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Sidequest: Erewhon

Photo credit: Ava Johnson

By Bek Tan, Tilly Jones, Aashay Ghiya, and Hela Khali

May 7, 2024 9:33 p.m.

Los Angeles has a lot to offer! In this miniseries, Podcasts contributors go on adventures that are unique to LA, and then they come to the studio to discuss and review their experiences. On today’s episode, Hela Khalil, Bek Tan, Tilly Jones and Aashay Ghiya discuss their trip to LA’s most notorious supermarket, Erewhon.

Hela Khalil: Welcome to “Side Quest,” a miniseries by Daily Bruin Podcasts where we send Podcasts contributors on an adventure that is unique to Los Angeles. In each episode, the contributors come to the studio to tell us about their experiences, funny stories and reviews. This is “Side Quest.”

Bek Tan: On today’s side quests, our contributors ventured into LA’s most notorious supermarket chain Erewhon. Tune in as we discuss the vibe of the store, the employees and customers, our product reviews and our final thoughts. I’m Bek Tan.

Tilly Jones: I’m Tilly Jones.

HK: I’m Hela Khalil.

Aashay Ghiya: And I’m Aashay. Erewhon was founded by Japanese immigrants in 1966. They were macrobiotic enthusiasts. macrobiotic diets are centered around eating whole grains and vegetables. It is mostly vegan, except for small amounts of fish.

BT: First, we’ll talk about how we got to Erewhon. So Hela, can you start us off?

HK: Yeah, yeah, well, we met up at the transit loop near Ackerman and hopped on the Culver City #6 transit bus. So, it was free with our TAP cards. Unfortunately, Bek forgot his TAP card, but I think the bus driver kind of just let him on. Yeah, And then we took the 720 bus to Beverly Hills. And it was honestly so much quicker and more accessible than we thought it would be.

TJ: Yeah, it was great. It was super easy. For the past, like 20 minutes, and then we got there. And Rodeo Drive was really a surprising shift from our campus culture. There were so many people around really bougie stores. It felt very LA. And I think Bek you’d never been there before.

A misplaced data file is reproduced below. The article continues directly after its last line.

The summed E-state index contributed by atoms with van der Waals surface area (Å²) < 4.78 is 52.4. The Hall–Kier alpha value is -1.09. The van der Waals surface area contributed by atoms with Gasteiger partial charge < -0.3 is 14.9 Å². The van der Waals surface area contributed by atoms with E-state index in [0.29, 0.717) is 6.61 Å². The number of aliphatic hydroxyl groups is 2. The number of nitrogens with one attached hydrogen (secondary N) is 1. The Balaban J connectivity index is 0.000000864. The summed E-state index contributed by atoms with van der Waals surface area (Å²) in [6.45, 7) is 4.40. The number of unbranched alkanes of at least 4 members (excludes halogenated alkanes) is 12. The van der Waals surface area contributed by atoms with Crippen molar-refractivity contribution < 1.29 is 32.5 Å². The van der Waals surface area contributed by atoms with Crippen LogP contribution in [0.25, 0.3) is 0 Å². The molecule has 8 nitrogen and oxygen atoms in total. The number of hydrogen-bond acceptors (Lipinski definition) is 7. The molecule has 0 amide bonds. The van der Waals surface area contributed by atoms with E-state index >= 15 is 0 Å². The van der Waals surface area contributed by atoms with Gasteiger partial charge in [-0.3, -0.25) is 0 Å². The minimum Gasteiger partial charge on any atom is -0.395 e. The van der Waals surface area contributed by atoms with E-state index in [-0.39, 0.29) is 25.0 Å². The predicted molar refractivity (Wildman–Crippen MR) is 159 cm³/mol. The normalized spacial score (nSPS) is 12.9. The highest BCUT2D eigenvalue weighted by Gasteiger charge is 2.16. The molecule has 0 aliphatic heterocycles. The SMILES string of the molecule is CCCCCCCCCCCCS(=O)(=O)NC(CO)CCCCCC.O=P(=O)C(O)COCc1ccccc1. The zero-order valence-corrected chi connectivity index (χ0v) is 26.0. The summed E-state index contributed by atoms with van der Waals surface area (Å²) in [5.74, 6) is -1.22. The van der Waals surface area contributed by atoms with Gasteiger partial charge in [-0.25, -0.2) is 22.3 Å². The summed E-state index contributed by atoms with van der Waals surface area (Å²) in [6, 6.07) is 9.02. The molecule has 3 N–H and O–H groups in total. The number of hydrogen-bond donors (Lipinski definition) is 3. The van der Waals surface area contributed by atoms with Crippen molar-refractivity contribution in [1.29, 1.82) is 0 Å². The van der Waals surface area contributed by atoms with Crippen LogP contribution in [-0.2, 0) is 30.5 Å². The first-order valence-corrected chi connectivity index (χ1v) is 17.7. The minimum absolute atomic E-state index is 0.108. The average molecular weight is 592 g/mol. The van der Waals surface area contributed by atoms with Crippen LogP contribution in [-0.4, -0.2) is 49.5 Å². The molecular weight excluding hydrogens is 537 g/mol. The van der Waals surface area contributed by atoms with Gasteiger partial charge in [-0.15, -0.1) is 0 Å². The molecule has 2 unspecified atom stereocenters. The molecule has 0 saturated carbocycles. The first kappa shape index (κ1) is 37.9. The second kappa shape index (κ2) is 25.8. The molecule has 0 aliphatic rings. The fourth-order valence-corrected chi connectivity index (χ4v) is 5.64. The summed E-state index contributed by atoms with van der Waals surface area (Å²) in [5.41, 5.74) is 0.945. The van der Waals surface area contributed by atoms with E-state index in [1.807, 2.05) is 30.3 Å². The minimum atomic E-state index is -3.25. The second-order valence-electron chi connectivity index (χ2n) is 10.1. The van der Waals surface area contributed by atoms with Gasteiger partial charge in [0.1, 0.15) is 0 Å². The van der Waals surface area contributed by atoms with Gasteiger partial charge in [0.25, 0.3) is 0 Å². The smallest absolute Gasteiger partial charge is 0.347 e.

BT: Yeah, being there. It was like it’s my first time. It definitely felt way above my pay grade and definitely felt very out of touch to be there. Definitely saw some really interesting figures. Yeah, Rodeo Drive is definitely an experience.

HK: Remember that lady when we were trying to cross the road, she was like taking a picture of us or her camera. It was an arrow. And I was like, “Oh, we’re in the right place.”

AG: Yeah, I think the most interesting thing for me was being at Rodeo Drive in the middle of the day Monday at 4 p.m. And seeing so many people just milling about taking their photoshoots just as a reflection to that kind of commitment to the, you know, LA superficiality, so to speak.

So the store itself. The first thing I personally noticed was that there was an elevated patio with a bunch of chairs that sort of formed a bit of an alcove into the storefront itself. So my first impression was that I thought it was quite like a cafe. But ultimately, it didn’t turn out to be the case. Going into the store, I personally noticed a lot of tube lights, specifically on the ceilings and on the top of every shelf, and these are bright white, so it definitely maximized the overall vertical space, or at least the perception of vertical space in each aisle, and each shelf, and the shelves themselves were identical. And it reminded me a lot of an Amazon bookstore, small and constricted yet busy. There was no signage on the aisles, so it seemed like you had to go to ask employees as to what you wanted to look for or make a best judgment based on the very artsy brand names that you saw. So beyond the simple layout of the store, the sections are what is really the core of Erewhon. Tilly, what do you think of that?

TJ: Yeah, so you walk in and immediately like there’s just a ton of people, and they were all waiting in a line, and we clocked pretty quickly that they were that it was a classic, iconic smoothie line. And then beyond that was the hop art. But other than that there was like because they didn’t have labels to anything. It was a little hard to figure out. I think we were all struggling to figure out where everything was. There was a pretty clear produce section. You guys saw a puree shelf that you can speak on.